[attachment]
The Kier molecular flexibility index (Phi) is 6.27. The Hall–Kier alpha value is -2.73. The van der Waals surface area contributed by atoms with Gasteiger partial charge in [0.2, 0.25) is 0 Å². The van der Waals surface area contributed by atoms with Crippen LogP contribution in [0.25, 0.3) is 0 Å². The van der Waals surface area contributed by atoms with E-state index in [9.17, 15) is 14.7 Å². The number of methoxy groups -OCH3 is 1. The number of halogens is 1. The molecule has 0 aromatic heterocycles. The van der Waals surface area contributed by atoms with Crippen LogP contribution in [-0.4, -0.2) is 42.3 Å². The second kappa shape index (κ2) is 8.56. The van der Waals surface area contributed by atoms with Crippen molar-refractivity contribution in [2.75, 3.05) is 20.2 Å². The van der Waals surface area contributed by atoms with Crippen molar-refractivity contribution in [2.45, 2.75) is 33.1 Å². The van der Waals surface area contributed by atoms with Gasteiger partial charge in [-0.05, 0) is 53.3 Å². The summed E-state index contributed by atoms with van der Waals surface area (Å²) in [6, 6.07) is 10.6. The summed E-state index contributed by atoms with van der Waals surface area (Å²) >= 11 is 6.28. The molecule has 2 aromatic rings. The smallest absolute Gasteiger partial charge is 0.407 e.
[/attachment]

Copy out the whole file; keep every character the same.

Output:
The Kier molecular flexibility index (Phi) is 6.27. The Hall–Kier alpha value is -2.73. The van der Waals surface area contributed by atoms with Gasteiger partial charge in [0.2, 0.25) is 0 Å². The van der Waals surface area contributed by atoms with Crippen LogP contribution in [0.25, 0.3) is 0 Å². The van der Waals surface area contributed by atoms with E-state index in [9.17, 15) is 14.7 Å². The number of methoxy groups -OCH3 is 1. The number of halogens is 1. The molecule has 0 aromatic heterocycles. The van der Waals surface area contributed by atoms with Crippen LogP contribution in [-0.4, -0.2) is 42.3 Å². The second kappa shape index (κ2) is 8.56. The van der Waals surface area contributed by atoms with Crippen molar-refractivity contribution in [2.75, 3.05) is 20.2 Å². The van der Waals surface area contributed by atoms with Crippen molar-refractivity contribution in [2.45, 2.75) is 33.1 Å². The van der Waals surface area contributed by atoms with Gasteiger partial charge in [-0.05, 0) is 53.3 Å². The summed E-state index contributed by atoms with van der Waals surface area (Å²) in [6, 6.07) is 10.6. The summed E-state index contributed by atoms with van der Waals surface area (Å²) >= 11 is 6.28. The molecule has 2 aromatic rings. The smallest absolute Gasteiger partial charge is 0.407 e.